Hoy Cooke bought his home in Jennings after retiring, downsizing from a larger space.
But the house, built by D.R. Horton, a national home construction company headquartered in Dallas, Texas, is a "debacle," he said Monday. The humidity levels in his house sit at about 73%, some of the walls are crooked, none of the doors shut properly and his front yard has drainage issues, Cooke said.
Cooke is one of many people who have complained about the workmanship by D.R. Horton and its subcontractors.
Among other issues, homes built by D.R. Horton are "defective" in the way they're designed to accommodate the humidity in south Louisiana, alleged Baton Rouge-based attorney Lance Unglesby during a news conference Monday.
"D.R. Horton residents have complained that their homes are humid, they don't smell good, they smell like mildew and they just don't feel comfortable," Unglesby said. "D.R. Horton, an out-of-state home builder, has failed in the way that they build their homes."
Two individual lawsuits have been filed against D.R. Horton in Lafayette Parish and a lawsuit has been filed with multiple plaintiffs in East Baton Rouge Parish. The plaintiffs have asked a judge to classify that complaint as a class-action lawsuit against D.R. Horton.
The lawsuits are being represented by Unglesby and Lafayette attorneys Lance Beal, Alan Haney and Yul B. Lurio.
A D.R. Horton spokesperson, Jessica Hansen, said foundations and structures are designed by professional engineers based on site-specific conditions, building materials are selected based on performance and sustainability.
Air conditioning systems are designed in accordance with The American Society of Heating, Refrigerating and Air-conditioning Engineers standards and local building codes, Hansen said. In addition to local inspections, third-party inspectors are employed throughout the process to supplement quality control.
"The health and safety of our homeowners is a top priority, and D.R. Horton is committed to superior customer service and building quality homes and neighborhoods throughout Louisiana and across the United States," Hansen said in an email.
She added that D.R. Horton homes come with "a robust warranty that exceeds the duration required by the Louisiana New Home Warranty Act.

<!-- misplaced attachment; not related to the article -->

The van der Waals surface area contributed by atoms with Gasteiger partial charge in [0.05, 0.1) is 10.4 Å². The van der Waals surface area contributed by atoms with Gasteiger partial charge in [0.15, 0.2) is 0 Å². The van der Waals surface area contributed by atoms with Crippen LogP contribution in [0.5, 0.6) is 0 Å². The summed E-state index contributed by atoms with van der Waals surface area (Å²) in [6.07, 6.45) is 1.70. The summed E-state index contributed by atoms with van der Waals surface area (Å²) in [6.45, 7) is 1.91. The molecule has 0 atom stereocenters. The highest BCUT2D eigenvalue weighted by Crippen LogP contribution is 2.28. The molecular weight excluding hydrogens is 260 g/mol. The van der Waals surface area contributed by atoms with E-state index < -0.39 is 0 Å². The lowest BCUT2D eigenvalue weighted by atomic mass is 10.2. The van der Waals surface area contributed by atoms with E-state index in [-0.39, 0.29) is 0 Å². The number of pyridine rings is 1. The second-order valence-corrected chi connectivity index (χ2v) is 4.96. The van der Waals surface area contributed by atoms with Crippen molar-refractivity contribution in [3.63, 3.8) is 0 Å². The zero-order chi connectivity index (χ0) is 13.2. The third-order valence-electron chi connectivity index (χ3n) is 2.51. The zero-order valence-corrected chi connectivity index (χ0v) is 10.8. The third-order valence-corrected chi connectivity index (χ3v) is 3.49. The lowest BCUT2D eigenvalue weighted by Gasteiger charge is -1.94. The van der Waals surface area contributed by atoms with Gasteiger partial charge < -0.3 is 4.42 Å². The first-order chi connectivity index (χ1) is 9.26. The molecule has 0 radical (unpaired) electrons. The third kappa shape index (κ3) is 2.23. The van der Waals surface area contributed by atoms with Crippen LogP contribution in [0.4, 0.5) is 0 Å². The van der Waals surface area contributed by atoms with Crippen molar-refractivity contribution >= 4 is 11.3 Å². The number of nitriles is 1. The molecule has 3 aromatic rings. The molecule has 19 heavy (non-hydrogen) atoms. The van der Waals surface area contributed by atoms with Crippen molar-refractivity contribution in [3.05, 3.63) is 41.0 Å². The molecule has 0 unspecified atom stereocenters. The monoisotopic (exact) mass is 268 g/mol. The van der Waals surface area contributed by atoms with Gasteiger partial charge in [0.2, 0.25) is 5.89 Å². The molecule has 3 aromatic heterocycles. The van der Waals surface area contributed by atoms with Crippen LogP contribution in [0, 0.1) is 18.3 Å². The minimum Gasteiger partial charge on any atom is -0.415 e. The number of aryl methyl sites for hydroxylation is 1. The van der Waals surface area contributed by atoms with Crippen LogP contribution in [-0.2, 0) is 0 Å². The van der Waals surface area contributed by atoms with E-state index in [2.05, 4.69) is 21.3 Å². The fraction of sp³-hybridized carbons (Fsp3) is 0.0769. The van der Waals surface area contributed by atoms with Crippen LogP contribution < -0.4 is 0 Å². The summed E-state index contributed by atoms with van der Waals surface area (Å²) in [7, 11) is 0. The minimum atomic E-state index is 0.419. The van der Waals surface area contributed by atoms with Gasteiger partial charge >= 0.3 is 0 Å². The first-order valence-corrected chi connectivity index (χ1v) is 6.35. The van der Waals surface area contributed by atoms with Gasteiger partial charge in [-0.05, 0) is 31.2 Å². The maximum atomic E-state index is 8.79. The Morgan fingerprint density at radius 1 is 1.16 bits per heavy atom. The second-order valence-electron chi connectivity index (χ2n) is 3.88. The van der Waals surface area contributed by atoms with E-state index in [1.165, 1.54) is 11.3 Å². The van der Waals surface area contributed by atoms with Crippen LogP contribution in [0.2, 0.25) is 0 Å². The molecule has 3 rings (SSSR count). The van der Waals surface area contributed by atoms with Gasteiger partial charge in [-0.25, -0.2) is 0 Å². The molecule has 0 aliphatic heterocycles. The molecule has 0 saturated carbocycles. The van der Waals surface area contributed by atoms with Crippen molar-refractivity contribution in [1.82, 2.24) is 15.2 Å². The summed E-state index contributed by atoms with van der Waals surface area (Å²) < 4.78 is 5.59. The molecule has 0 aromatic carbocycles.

Unglesby said the law firms hired experts to inspect more than 50 homes in Lake Charles, Jennings, Lafayette, Baton Rouge and Slidell.
"In every single one of those neighborhoods, the home has a design problem," Unglesby said.
Unglesby said the hired experts found the homes they inspected didn't have proper ventilation in the attics causing humidity to build up in the house.
The American Society of Heating, Refrigerating and Air-conditioning Engineers recommends the relative humidity be maintained below 65% to reduce the chances of conditions that would lead to microbial growth.
Some homes inspected by experts hired by the law firms found homes with 70-80% humidity.
"I don't think any of us need to be experts to know that 80% is unacceptable," he said. "Nobody should be forced to live in a home at 80% humidity."
The high humidity levels caused mold growth in some homes, including on door frames, air conditioning vents, shoes and books, Unglesby said.
In one of the Lafayette Parish lawsuits, the plaintiff claimed a D.R. Horton representative told the homeowner that D.R. Horton builds to the federal mandate code but that code doesn't accommodate for south Louisiana's humidity.
"That code was not designed for a very humid market," the lawsuit claims the representative said. "We're doing what we're supposed to do by law, but it's not really designed for houses in south Louisiana."
D.R. Horton largely denied the allegations in that lawsuit and claimed the homeowners were legally required to go through an arbitration process before being able to sue. Unglesby argued Monday that D.R. Horton hides behind the arbitration clause to keep its issues from being public.
"Although D.R. Horton denies the allegations in these lawsuits, we do take them seriously. We take pride in the homes we sell and are not trying to 'hide behind' an arbitration clause as alleged," Hansen said in an email.
"The arbitration clause is prominently featured in our contracts and is common in home purchase contracts. Arbitration has generally been strongly favored in Louisiana because it is typically faster and cheaper than court litigation that often can go on for years, and arbitration is far more likely to deliver just and prompt results for all involved."
The homeowners Unglesby and the other attorneys are working with said they filed claims with D.R. Horton, telling the company of the problems. Some of them, like Cooke, have had the company and its contractors come out to their house nearly two dozen times to fix problems to no avail.
Unglesby challenged D.R. Horton on Monday to dispute the attorneys' claims about the defects in their clients' homes.
"D.R. Horton needs to come out of the shadows. They need to stop hiding behind an arbitration clause. They need to stop deceiving their customers and answer these questions," Unglesby said. "We're in for one of the hottest summers we've ever had. I've got a lot of clients who are extraordinarily upset right now."
"D.R. Horton hasn't been transparent," he added. "But D.R. Horton has too many homes in Louisiana to continue to get away with this."
This article originally appeared on Lafayette Daily Advertiser: DR Horton homes not built for Louisiana humidity, lawyers claim